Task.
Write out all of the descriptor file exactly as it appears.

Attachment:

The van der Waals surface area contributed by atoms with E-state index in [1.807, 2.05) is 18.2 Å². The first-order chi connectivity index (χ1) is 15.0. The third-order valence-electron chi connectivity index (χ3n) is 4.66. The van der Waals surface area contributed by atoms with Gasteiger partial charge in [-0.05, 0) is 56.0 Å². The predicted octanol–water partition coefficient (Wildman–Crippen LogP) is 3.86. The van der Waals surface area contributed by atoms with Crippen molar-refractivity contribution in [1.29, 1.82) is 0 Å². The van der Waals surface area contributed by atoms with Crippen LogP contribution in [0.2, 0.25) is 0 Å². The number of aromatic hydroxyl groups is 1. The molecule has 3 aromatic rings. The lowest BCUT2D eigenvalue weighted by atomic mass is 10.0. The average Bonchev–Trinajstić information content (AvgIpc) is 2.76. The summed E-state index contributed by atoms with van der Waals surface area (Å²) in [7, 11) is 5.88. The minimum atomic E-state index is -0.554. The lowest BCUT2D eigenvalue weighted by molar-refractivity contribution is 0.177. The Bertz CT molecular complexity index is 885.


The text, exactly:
The van der Waals surface area contributed by atoms with E-state index in [1.807, 2.05) is 18.2 Å². The first-order chi connectivity index (χ1) is 15.0. The third-order valence-electron chi connectivity index (χ3n) is 4.66. The van der Waals surface area contributed by atoms with Gasteiger partial charge in [-0.05, 0) is 56.0 Å². The predicted octanol–water partition coefficient (Wildman–Crippen LogP) is 3.86. The van der Waals surface area contributed by atoms with Crippen molar-refractivity contribution in [1.29, 1.82) is 0 Å². The van der Waals surface area contributed by atoms with Crippen LogP contribution in [0.2, 0.25) is 0 Å². The number of aromatic hydroxyl groups is 1. The molecule has 3 aromatic rings. The lowest BCUT2D eigenvalue weighted by atomic mass is 10.0. The average Bonchev–Trinajstić information content (AvgIpc) is 2.76. The summed E-state index contributed by atoms with van der Waals surface area (Å²) in [7, 11) is 5.88. The minimum atomic E-state index is -0.554. The lowest BCUT2D eigenvalue weighted by molar-refractivity contribution is 0.177. The Bertz CT molecular complexity index is 885.